Summary: According to rumors, AMD is getting ready to unveil A-Series Fusion "Trinity" accelerated processing units (APUs) for desktop systems to compete with Intel's Ivy Bridge silicon.
Rumors are circulating that AMD is preparing to launch A-Series Fusion "Trinity" accelerated processing units (APUs) for desktop systems.
Japanese tech site Hermitage Akihabara, chips have already made their way to partners and systems featuring this silicon should be available from October 1, just in time for the holiday season.
These processors follow-on from the A-Series Fusion mobile parts unveiled back in May and will require motherboards with the new Socket FM2 and will make use of AMD's new A85X chipset. These APUs, like their mobile predecessors, combine a CPU and GPU onto a single die and AMD hopes that they will put pressure on Intel's Ivy Bridge processors.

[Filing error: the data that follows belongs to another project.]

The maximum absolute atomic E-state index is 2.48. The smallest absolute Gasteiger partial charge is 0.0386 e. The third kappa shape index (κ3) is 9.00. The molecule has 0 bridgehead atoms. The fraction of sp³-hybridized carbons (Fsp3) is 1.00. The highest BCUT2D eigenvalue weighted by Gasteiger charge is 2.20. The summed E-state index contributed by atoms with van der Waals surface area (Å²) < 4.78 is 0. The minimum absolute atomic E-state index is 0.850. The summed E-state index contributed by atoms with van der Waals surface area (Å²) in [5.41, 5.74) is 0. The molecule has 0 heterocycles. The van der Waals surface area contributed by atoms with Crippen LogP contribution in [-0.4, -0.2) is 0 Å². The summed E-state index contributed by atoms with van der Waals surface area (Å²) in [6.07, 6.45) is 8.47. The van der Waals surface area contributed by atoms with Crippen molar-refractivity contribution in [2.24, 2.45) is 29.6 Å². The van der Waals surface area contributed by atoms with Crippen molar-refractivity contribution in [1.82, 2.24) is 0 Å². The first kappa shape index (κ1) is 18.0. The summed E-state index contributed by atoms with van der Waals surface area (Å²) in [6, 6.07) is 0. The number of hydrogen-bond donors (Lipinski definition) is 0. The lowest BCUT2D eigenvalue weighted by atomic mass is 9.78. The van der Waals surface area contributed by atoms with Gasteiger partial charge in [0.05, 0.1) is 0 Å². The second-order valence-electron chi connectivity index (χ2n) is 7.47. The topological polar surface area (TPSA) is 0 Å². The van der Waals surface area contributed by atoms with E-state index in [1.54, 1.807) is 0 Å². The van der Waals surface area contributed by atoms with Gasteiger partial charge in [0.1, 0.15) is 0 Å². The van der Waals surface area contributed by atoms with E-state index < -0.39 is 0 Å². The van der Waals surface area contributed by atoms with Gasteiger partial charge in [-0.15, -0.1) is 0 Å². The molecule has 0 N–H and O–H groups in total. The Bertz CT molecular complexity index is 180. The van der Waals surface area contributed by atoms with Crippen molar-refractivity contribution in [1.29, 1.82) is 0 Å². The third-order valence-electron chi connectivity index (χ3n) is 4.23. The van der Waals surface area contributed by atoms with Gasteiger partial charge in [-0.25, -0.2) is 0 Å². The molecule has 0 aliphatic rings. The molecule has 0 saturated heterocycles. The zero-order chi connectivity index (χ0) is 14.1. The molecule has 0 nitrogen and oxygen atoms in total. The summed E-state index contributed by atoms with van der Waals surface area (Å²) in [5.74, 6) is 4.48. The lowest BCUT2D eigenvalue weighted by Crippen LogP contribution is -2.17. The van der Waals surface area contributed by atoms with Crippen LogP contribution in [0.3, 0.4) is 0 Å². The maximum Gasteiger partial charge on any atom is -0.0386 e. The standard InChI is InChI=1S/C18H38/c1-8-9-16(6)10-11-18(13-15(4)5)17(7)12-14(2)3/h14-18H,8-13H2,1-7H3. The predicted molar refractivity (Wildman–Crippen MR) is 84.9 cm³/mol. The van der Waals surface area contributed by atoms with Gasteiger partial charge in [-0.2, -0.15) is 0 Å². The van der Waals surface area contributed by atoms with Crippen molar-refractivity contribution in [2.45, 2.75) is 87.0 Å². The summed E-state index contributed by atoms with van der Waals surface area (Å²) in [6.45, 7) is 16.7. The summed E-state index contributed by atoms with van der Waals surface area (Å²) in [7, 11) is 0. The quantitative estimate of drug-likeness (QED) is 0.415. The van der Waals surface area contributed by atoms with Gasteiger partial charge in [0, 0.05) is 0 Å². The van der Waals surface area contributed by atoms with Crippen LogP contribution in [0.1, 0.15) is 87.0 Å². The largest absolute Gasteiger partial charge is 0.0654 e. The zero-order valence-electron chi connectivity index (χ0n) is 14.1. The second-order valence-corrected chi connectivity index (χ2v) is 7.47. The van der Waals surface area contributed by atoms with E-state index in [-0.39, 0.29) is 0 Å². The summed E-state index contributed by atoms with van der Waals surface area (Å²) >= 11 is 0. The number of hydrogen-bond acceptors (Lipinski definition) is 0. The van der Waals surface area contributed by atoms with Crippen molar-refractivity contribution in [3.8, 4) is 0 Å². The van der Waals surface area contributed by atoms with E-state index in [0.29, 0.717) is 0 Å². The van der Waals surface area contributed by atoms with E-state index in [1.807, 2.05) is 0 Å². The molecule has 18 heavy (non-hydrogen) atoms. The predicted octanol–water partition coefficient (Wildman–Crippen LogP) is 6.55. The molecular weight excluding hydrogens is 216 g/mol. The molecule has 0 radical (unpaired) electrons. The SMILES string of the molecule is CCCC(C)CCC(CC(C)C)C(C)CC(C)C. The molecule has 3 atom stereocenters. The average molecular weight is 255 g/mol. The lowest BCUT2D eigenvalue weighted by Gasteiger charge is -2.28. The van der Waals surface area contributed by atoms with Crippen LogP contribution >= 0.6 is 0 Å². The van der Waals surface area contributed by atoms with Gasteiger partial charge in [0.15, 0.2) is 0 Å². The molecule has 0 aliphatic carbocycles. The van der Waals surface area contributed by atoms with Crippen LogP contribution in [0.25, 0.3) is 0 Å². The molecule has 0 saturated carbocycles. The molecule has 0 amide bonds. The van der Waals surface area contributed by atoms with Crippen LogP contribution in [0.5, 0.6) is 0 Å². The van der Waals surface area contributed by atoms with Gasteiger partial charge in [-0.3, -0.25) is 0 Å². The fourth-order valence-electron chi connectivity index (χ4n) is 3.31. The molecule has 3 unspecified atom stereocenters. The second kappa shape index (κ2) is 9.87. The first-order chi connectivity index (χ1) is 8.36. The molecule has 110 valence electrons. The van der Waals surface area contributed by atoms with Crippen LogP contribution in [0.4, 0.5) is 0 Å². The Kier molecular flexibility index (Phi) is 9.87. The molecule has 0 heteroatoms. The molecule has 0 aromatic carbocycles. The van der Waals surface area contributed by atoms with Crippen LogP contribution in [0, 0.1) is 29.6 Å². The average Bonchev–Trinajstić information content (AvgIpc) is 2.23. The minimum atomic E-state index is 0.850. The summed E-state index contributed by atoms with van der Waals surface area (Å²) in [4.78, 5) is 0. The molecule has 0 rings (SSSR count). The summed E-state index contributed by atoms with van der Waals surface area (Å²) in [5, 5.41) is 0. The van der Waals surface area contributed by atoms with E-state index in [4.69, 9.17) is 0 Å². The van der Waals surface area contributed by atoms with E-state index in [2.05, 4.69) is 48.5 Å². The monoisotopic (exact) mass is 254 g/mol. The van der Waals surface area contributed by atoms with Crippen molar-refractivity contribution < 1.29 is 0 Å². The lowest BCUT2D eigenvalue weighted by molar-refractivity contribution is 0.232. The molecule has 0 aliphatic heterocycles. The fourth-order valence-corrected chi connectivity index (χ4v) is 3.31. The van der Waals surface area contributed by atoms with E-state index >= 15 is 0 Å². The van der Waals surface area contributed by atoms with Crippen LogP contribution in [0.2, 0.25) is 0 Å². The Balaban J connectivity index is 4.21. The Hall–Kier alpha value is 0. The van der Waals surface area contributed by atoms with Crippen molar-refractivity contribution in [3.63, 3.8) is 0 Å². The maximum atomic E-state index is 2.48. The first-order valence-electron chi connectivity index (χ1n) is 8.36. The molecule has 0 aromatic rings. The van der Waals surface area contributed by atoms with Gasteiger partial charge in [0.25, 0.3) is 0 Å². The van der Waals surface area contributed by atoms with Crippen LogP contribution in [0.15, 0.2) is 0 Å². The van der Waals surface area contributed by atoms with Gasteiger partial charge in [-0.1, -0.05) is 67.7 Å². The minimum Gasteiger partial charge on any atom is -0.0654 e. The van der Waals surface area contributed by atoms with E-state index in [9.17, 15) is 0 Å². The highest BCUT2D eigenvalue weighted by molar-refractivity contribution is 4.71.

Details are offers up for five A-series 5000-series desktop APUs. These processors will be manufactured using AMD/GlobalFoundries 32-nanometer technology.
|Processor||Cores||Speed (GHz)||TDP (W)||Graphics|
|A6-5400||2||3.6/3.8 turbo||65||HD 7540D|
|A8-5500||4||3.2/3.7 turbo||65||HD 7560D|
|A8-5600||4||3.6/3.9 turbo||100||HD 7560D|
|A10-5700||4||3.4/4.0 turbo||65||HD 7660D|
|A10-5800||4||3.8/4.2 turbo||100||HD 7660D|
Systems built around APUs with a lower TDP will benefit from requiring less cooling, not only making them cheaper to build but also quieter to run.
All of the APUs feature an AMD Radeon HD 7000-series graphics core which offers DirectX 11 graphics support and an improved video playback engine.
On paper, these APUs seem to have an advantage over Intel's Ivy Bridge parts in that the HD 7000 series GPU is superior to the GPU found in equivalent Ivy Bridge processors. We will however have to wait for independent benchmark testing of hardware to confirm these observations.
Image source: Hermitage Akihabara.